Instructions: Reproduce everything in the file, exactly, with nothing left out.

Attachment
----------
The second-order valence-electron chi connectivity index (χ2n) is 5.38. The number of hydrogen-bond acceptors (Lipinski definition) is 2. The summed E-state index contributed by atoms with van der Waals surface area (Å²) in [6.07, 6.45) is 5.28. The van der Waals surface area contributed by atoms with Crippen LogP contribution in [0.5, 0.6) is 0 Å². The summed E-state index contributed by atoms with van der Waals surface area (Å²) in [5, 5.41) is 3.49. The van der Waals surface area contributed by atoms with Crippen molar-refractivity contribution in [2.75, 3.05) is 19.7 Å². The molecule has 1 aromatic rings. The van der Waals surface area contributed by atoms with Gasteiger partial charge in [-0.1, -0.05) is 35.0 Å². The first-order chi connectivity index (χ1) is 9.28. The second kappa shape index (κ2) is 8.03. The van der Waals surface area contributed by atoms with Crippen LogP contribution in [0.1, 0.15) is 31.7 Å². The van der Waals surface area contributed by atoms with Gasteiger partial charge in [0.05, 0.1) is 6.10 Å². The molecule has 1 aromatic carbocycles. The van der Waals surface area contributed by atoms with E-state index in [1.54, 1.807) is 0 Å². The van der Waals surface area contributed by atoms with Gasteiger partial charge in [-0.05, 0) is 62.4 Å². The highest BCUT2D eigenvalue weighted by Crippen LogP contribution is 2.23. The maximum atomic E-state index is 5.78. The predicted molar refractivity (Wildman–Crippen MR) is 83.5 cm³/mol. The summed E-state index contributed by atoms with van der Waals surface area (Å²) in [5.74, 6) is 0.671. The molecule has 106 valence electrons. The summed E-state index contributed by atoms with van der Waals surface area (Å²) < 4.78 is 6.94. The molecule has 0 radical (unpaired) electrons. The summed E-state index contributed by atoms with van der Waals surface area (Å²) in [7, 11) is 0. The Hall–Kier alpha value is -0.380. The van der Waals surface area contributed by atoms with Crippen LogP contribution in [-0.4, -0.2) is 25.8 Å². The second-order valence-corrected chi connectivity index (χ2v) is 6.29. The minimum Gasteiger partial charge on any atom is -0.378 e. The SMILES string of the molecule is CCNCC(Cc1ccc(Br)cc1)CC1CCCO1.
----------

The second-order valence-electron chi connectivity index (χ2n) is 5.38. The number of hydrogen-bond acceptors (Lipinski definition) is 2. The summed E-state index contributed by atoms with van der Waals surface area (Å²) in [6.07, 6.45) is 5.28. The van der Waals surface area contributed by atoms with Crippen LogP contribution in [0.5, 0.6) is 0 Å². The summed E-state index contributed by atoms with van der Waals surface area (Å²) in [5, 5.41) is 3.49. The van der Waals surface area contributed by atoms with Crippen molar-refractivity contribution in [2.75, 3.05) is 19.7 Å². The molecule has 1 aromatic rings. The van der Waals surface area contributed by atoms with Gasteiger partial charge in [-0.1, -0.05) is 35.0 Å². The first-order chi connectivity index (χ1) is 9.28. The second kappa shape index (κ2) is 8.03. The van der Waals surface area contributed by atoms with Crippen LogP contribution in [0.1, 0.15) is 31.7 Å². The van der Waals surface area contributed by atoms with Gasteiger partial charge in [0.05, 0.1) is 6.10 Å². The molecule has 1 aromatic carbocycles. The van der Waals surface area contributed by atoms with E-state index in [1.54, 1.807) is 0 Å². The van der Waals surface area contributed by atoms with Gasteiger partial charge in [-0.05, 0) is 62.4 Å². The highest BCUT2D eigenvalue weighted by Crippen LogP contribution is 2.23. The maximum atomic E-state index is 5.78. The predicted molar refractivity (Wildman–Crippen MR) is 83.5 cm³/mol. The summed E-state index contributed by atoms with van der Waals surface area (Å²) in [5.74, 6) is 0.671. The molecule has 106 valence electrons. The summed E-state index contributed by atoms with van der Waals surface area (Å²) < 4.78 is 6.94. The molecule has 0 radical (unpaired) electrons. The summed E-state index contributed by atoms with van der Waals surface area (Å²) in [7, 11) is 0. The Hall–Kier alpha value is -0.380. The van der Waals surface area contributed by atoms with Crippen LogP contribution in [-0.4, -0.2) is 25.8 Å². The second-order valence-corrected chi connectivity index (χ2v) is 6.29. The minimum Gasteiger partial charge on any atom is -0.378 e. The SMILES string of the molecule is CCNCC(Cc1ccc(Br)cc1)CC1CCCO1.